Showing posts with label english. Show all posts
Showing posts with label english. Show all posts

Monday, May 8, 2017

Grammarly Is Now on iOS and Android

Hey Android users! Since launching the Grammarly Keyboard for iOS, we’ve heard from lots of you wondering when the app would be available on Android. Well, first, we want to thank you for your patience. And second, we’re pleased to tell you that today’s the day! The Grammarly Keyboard is now available on both iOS and Android.

Life happens on the go. By 2018, 50 percent of workplace communication and collaboration will happen through mobile apps.

Tuesday, October 11, 2016

11 Emoji Tips to Save Your Texts

Whether you like the tiny emotion-pictures or despise them, emojis are heavily used throughout messaging apps.

If you’re new to emojis, or you’ve long been expressing your joy with crying smiling faces and your sass with reception desk workers, you can up your game. Check out these tips to make your texts as emoji-filled as possible.

1. Know common emoji meanings.

Emojis may not be language, but some of the more commonly used symbols do have accepted meanings.

Thursday, March 24, 2016

Sentence Fragments

Sentence fragments are snippets of words that don’t quite add up to a complete thought. There are several common types of sentence fragments, including:

  • Subordinate clause fragments
  • Participial phrase fragments
  • Infinitive phrase fragments

Let’s take a look at each of them.

To understand sentence fragments, we must first know what a complete sentence looks like. In its most basic form, a sentence consists of a subject (a noun) and a predicate (a verb).

Tuesday, November 3, 2015

“How Well Can You Translate Business Jargon to Plain Language?” Quiz





“Low-hanging fruit.”

Business jargon seems to be taking over our offices. Aside from being cringe-worthy and borderline cliche, business jargon or “management speak” makes communication vague and unhelpful.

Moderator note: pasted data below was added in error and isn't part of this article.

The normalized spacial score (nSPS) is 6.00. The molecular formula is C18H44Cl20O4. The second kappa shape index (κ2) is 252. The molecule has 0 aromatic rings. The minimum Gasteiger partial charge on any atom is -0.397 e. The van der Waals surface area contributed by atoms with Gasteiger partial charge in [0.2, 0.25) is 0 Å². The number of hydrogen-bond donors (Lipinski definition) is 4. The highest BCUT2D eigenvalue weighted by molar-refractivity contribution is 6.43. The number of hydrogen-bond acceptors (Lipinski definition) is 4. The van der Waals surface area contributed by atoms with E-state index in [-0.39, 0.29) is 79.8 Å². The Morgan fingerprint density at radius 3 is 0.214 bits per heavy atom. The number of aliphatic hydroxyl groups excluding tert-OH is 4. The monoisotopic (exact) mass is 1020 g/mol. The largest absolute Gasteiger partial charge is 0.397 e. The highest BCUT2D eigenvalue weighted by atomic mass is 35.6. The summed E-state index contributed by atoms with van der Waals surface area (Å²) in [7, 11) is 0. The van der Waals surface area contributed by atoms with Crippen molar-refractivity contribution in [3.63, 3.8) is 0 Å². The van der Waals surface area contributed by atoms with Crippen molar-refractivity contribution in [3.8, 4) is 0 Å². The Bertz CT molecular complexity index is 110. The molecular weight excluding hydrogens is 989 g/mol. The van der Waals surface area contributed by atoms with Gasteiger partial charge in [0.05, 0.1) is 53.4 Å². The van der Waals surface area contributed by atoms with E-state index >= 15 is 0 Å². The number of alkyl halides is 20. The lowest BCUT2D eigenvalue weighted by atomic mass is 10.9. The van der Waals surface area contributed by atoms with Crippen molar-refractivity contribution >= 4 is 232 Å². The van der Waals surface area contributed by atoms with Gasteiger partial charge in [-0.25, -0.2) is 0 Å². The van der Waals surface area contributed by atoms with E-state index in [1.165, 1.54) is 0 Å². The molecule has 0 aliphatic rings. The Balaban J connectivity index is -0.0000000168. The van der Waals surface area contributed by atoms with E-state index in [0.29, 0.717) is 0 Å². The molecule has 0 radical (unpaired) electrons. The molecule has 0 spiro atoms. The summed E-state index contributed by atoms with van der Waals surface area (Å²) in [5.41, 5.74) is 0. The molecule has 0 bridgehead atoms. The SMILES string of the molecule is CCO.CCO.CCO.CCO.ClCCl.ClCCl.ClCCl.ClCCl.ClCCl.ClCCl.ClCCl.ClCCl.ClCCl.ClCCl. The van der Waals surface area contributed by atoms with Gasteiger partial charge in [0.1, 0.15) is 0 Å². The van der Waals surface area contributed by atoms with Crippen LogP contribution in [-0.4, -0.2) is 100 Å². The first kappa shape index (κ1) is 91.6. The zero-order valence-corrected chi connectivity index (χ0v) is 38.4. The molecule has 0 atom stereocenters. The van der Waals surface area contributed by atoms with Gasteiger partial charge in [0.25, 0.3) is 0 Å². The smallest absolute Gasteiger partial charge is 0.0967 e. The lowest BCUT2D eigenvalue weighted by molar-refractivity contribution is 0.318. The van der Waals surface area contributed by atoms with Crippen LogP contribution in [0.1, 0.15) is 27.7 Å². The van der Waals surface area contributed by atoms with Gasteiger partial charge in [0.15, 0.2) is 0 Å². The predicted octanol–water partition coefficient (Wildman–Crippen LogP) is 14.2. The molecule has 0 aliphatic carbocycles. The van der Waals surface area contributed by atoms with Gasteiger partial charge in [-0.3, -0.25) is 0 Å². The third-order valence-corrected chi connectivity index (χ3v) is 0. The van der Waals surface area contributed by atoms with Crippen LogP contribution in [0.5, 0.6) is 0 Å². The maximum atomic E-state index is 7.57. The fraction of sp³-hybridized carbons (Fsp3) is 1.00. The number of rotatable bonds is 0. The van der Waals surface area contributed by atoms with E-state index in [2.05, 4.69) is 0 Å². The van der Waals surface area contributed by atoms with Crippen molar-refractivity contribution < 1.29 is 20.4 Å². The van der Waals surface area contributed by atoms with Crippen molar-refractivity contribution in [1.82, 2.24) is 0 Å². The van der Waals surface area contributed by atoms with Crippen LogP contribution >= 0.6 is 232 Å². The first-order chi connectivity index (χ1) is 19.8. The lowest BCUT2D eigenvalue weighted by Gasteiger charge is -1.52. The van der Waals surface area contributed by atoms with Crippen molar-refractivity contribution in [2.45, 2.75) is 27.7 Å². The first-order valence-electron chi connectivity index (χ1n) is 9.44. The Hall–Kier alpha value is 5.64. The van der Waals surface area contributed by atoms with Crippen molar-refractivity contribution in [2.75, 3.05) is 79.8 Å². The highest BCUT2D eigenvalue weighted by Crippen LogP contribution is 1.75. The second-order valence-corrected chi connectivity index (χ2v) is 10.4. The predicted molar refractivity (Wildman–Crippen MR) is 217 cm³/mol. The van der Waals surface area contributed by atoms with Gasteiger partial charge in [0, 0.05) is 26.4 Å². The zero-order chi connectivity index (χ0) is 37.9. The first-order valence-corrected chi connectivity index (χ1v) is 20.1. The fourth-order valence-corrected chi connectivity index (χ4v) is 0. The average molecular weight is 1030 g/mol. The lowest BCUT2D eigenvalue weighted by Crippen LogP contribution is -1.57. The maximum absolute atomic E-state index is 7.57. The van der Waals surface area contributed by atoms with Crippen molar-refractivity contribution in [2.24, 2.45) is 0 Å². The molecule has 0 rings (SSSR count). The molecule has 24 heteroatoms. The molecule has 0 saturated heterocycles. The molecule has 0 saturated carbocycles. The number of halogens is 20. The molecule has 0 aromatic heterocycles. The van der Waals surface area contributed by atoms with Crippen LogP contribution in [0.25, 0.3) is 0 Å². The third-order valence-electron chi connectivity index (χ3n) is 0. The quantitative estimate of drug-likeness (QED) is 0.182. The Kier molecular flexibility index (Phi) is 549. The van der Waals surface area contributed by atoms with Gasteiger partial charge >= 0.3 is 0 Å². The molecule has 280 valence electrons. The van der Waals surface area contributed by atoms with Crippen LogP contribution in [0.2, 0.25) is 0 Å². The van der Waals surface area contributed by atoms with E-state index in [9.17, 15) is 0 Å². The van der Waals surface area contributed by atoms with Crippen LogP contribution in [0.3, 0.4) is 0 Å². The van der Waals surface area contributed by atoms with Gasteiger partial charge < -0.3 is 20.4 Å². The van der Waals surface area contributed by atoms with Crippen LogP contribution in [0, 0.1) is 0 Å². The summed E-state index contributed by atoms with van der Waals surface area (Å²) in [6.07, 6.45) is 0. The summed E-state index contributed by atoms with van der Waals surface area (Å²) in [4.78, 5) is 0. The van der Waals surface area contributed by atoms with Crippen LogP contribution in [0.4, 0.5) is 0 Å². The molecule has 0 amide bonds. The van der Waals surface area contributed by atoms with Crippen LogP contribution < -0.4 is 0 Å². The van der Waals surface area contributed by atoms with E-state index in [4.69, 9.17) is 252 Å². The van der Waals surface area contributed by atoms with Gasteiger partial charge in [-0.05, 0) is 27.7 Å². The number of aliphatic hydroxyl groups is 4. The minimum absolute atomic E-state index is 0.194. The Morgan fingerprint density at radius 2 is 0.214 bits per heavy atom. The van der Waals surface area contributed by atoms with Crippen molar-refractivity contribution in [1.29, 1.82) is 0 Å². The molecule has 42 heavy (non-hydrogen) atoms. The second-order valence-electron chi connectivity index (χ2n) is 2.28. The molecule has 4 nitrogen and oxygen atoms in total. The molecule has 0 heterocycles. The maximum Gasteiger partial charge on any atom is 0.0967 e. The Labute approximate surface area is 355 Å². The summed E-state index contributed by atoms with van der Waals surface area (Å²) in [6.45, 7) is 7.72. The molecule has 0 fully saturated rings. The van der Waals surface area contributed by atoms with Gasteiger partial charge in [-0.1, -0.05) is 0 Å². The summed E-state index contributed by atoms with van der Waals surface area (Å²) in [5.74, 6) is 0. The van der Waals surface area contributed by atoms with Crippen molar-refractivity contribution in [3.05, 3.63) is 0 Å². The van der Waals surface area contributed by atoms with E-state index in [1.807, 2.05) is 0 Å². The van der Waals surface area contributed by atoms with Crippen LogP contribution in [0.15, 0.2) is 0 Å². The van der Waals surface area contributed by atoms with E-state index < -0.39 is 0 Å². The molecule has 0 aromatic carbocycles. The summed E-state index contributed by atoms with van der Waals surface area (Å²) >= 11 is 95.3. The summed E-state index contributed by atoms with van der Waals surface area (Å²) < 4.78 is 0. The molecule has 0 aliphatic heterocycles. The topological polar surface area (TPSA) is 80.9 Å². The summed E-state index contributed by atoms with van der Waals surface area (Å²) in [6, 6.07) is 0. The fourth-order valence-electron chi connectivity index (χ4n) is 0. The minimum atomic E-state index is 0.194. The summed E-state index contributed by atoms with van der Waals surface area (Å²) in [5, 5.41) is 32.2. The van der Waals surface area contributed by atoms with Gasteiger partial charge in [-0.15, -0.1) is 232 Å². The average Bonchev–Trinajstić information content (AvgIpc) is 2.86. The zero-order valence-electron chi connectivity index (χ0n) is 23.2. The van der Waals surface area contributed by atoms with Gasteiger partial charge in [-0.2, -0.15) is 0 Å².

Additionally, this kind of “code language” can be extremely isolating to new people or people from other cultures, where business jargon is not widely used.

Wednesday, September 24, 2014

Looking to “Get Lucky” this Saint Patrick’s Day? These Idioms May Help

It’s Saint Patrick’s Day! Walk into any department or grocery store at this time of year, and you may find yourself surrounded by leprechaun hats, green shirts, rainbow banners, shamrock-shaped candy, and other Irish-themed paraphernalia. Embedded in these symbols of Irish tradition is the idea of luck (good, bad, and uncertain) and the language associated with luck.

With that, here are some luck-related idioms commonly used in the English language:

Friday, May 23, 2014

Grammar Basics: What Are Commonly Confused Phrases in English?

Are there certain phrases in English that you can never quite remember? Chances are, others have the same difficulty. Here are some of the most commonly confused expressions in English.

I couldn’t care less So you do care! That’s what you’ll be saying if you say what many others mistakenly do: I could care less.

By accident If you say this wrong, you might have learned it from a native speaker.

Friday, July 19, 2013

Vaccum, Vacuum, or Vacume—Which Is Right?

  • Vacuum (spelled like so), means a complete lack of matter, or a device used for sucking up dirt or particles, or to use that device for cleaning.
  • Vaccum and vacume are misspellings of vacuum.

Physicists often talk about vacuums, but the rest of us also use this word when talking about cleaning devices. Spelling the word can be a bit tricky because of the two consecutive u’s, which aren’t often seen in English.

Monday, April 8, 2013

What Is a Coordinating Conjunction?

A coordinating conjunction is a word that joins two elements of equal grammatical rank and syntactic importance. They can join two verbs, two nouns, two adjectives, two phrases, or two independent clauses. The seven coordinating conjunctions are for, and, nor, but, or, yet, and so.

Meet the Key Players: FANBOYS

The best way to remember the seven coordinating conjunctions is by using the acronym FANBOYS:

Friday, March 30, 2012

Negatives and Negation–Grammar Rules

When you want to express the opposite meaning of a particular word or sentence, you can do it by inserting a negation. Negations are words like no, not, and never. If you wanted to express the opposite of I am here, for example, you could say I am not here.

Below, you’ll find lists of common negative words used to negate ideas.

Negative words:

  • No
  • Not
  • None
  • No one
  • Nobody
  • Nothing
  • Neither
  • Nowhere
  • Never

Negative Adverbs:

Monday, September 5, 2011

What is the Difference Between ‘Used to Cook,’ ‘Used to Cooking,’ and ‘Got Used to Cooking’?

Guest Post By Akmal Akbarov at

Have you ever wondered about the difference between “I used to cook every morning,” where we don’t add –ing to the verb ‘cook,’ and “I am used to cooking every morning”?

If you’re confused about the difference, I am going to explain everything in detail. I am sure you will be able to get the hang of it. 🙂

Let’s go!

‘Used to + verb’ for past events

Whenever you talk about events that happened a long time ago but don’t normally happen now, you should use this formula.